Health action in crises - Highlights No 117 - 17 to 23 Jul 2006
Assessments and events:
As of 19 July, the Lebanese MoH is reporting 280 killed and 680 injured; the psychological impact of violence is serious.
At least 400 000 people have been displaced. Most have sought refuge in the omes of family members or in secondary residences, often located in remote, mountain areas, which are perceived as safer. Another 85 000 are sheltered in schools and other public buildings.
OCHA estimates that 130 000 people have crossed into Syria; 45 000 of them are thought to be in need of humanitarian assistance.
As the number of people in shelters increases, safe drinking water and sanitation are becoming a major concern. Access to health care and treatment is also critical.
In Beirut, all hospitals are reportedly functioning despite power cuts.
The situation remains unclear in the affected areas of South Lebanon and South Beirut. Ongoing bombings and the destruction of key infrastructures complicate communication and limit access to health care.
Humanitarian corridors need to be agreed upon to ensure safe passage for relief.
The Lebanese Government has requested international assistance for:
- Medicines - diarrhoea but also chronic diseases such as heart disease, diabetes and hypertension - antibiotics, anti-inflammatory agents, and pain killers;
- Supplies like chlorine, surgical gloves, dialysis filters, medical refrigerators;
- Materials for shelter, including tents, blankets, and generators;
- Fire fighting equipment.
WHO has mobilized all levels to establish surge capacities in its offices in Damascus and Beirut. A WHO response team including health, logistics and security experts is in Beirut.
Taking advantage of the informal network led by the MoH, WHO is helping in setting up coordination mechanisms with other UN agencies, the Lebanese Red Cross and national NGOs.
In collaboration with the MoH, the ICRC and UN partners, WHO is conducting preliminary assessments and promoting coordination of health activities.
Within WHO, experts from technical departments are working together on communicable and non-communicable diseases, essential drugs and environmental health. A communicable diseases risk profile is being prepared which will include prioritization of emergency interventions as well as surveillance and early warning guidelines.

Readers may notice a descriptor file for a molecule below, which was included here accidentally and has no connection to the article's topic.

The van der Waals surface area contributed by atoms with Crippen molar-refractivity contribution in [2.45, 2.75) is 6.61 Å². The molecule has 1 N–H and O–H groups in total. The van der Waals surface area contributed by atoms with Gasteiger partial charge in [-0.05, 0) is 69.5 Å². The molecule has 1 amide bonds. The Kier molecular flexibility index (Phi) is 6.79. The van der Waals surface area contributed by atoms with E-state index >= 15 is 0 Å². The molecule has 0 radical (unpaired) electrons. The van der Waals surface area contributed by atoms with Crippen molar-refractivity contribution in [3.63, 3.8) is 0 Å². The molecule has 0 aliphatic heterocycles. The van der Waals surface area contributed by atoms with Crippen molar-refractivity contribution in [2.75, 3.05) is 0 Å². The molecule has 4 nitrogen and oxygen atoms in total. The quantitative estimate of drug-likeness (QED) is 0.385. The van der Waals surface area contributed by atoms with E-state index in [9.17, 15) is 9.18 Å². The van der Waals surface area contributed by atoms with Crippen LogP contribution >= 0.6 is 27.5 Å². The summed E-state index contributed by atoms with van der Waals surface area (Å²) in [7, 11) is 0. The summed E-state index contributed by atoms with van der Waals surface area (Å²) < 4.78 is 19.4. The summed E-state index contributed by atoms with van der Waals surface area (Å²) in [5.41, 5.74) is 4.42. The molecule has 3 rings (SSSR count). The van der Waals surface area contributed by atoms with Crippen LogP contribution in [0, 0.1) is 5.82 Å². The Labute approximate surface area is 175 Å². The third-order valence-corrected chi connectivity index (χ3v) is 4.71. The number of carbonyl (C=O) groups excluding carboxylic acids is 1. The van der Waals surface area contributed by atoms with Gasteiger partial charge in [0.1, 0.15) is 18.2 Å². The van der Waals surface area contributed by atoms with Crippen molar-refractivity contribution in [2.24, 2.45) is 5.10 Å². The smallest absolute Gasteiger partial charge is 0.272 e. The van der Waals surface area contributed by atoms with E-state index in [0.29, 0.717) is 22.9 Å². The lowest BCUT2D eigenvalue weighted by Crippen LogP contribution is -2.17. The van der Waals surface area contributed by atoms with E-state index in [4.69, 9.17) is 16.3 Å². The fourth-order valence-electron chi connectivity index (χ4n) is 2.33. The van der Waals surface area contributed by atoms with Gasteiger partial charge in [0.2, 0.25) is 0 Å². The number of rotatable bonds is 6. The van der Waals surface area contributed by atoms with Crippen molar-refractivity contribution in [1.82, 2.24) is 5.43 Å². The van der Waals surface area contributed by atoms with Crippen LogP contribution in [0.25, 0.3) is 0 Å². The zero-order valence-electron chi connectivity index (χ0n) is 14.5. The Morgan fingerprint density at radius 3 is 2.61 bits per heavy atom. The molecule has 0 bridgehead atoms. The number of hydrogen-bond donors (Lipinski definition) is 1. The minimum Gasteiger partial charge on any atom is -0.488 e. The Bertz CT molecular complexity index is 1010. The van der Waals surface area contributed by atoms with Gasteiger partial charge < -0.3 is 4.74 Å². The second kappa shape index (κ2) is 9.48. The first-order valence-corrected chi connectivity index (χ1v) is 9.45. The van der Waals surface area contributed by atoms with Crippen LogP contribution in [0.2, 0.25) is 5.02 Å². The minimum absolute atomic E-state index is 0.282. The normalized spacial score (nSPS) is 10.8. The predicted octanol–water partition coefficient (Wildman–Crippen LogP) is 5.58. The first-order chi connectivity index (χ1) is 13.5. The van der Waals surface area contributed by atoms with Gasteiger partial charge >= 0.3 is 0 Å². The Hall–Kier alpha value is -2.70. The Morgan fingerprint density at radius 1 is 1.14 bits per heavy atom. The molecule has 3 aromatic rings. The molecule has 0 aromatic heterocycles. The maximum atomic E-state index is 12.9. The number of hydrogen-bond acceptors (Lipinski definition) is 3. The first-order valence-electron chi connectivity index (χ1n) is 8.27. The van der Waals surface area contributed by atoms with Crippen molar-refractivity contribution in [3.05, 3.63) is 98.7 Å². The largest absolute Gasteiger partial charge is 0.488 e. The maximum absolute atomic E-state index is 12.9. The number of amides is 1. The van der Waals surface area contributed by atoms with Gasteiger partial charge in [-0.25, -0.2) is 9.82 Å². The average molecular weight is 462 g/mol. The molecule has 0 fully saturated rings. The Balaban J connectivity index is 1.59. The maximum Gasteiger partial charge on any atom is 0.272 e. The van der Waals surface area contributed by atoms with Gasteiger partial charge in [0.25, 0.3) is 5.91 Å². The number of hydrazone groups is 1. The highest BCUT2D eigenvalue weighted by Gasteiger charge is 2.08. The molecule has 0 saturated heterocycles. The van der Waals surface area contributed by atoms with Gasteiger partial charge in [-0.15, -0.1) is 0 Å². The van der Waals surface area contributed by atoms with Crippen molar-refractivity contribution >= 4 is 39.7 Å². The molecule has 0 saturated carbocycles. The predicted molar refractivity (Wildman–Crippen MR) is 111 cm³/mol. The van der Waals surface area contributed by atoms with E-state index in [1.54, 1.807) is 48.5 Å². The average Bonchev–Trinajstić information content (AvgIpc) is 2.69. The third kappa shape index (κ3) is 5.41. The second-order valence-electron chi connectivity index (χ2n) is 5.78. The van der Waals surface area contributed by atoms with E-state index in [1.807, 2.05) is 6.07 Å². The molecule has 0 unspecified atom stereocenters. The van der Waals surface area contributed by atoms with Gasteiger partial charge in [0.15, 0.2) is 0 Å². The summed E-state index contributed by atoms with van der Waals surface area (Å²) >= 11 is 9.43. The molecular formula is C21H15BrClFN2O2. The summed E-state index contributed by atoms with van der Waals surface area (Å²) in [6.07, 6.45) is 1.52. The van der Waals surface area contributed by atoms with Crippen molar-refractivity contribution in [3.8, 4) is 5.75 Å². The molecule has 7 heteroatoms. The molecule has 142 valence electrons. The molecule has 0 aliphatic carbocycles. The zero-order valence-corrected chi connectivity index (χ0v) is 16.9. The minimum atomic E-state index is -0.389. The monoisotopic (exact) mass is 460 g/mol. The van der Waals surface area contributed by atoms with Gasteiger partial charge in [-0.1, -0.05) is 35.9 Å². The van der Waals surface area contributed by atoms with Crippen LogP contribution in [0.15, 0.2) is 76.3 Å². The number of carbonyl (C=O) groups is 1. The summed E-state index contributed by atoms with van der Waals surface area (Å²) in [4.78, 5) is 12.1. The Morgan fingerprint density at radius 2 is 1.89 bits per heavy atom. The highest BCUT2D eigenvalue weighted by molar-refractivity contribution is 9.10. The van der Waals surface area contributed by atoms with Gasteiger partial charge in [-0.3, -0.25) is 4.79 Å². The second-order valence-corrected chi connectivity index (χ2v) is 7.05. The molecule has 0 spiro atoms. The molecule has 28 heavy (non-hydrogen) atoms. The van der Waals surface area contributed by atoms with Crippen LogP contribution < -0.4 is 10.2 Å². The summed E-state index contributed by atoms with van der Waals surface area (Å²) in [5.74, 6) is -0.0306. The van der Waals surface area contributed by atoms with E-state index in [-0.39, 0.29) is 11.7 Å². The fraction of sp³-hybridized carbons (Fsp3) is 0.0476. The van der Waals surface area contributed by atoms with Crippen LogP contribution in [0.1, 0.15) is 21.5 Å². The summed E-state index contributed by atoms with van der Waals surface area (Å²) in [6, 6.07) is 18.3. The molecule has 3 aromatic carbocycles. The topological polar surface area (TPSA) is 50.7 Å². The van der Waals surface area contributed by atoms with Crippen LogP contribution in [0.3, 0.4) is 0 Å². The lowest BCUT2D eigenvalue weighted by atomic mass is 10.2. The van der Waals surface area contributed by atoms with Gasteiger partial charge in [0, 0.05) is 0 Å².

WHO has issued a donor alert covering the forthcoming months, estimating the current needs at US$ 4.5 million.
Assessments and events:
The humanitarian situation is worsening. The Gaza municipality has run out of fuel, and shortages of water and electricity resulting in health threats to the population. Lack of power affects water treatment plants, increasing the risk of communicable disease outbreaks, and hinders the preservation of cold chain items and food supplies.
Emergency stocks of essential drugs at MoH hospitals are running low.
WHO visited primary health care facilities, hospitals and drug stores in the West Bank and in Gaza to improve their monitoring system and collect data on the impact of the current crisis on the delivery of health services.
A WHO Nutrition team visited the five peripheral district clinics of Gaza to train district staff on the software used for nutrition surveillance. Data will be compiled in a report on the nutritional status of Gaza children.
WHO, UNICEF and UNFPA have been updating and monitoring indicators in preparation of the July CAP review to be delivered next week by OCHA.
WHO's 2006 emergency activities are funded by the Organization's Regular Budget and a contribution from Norway.
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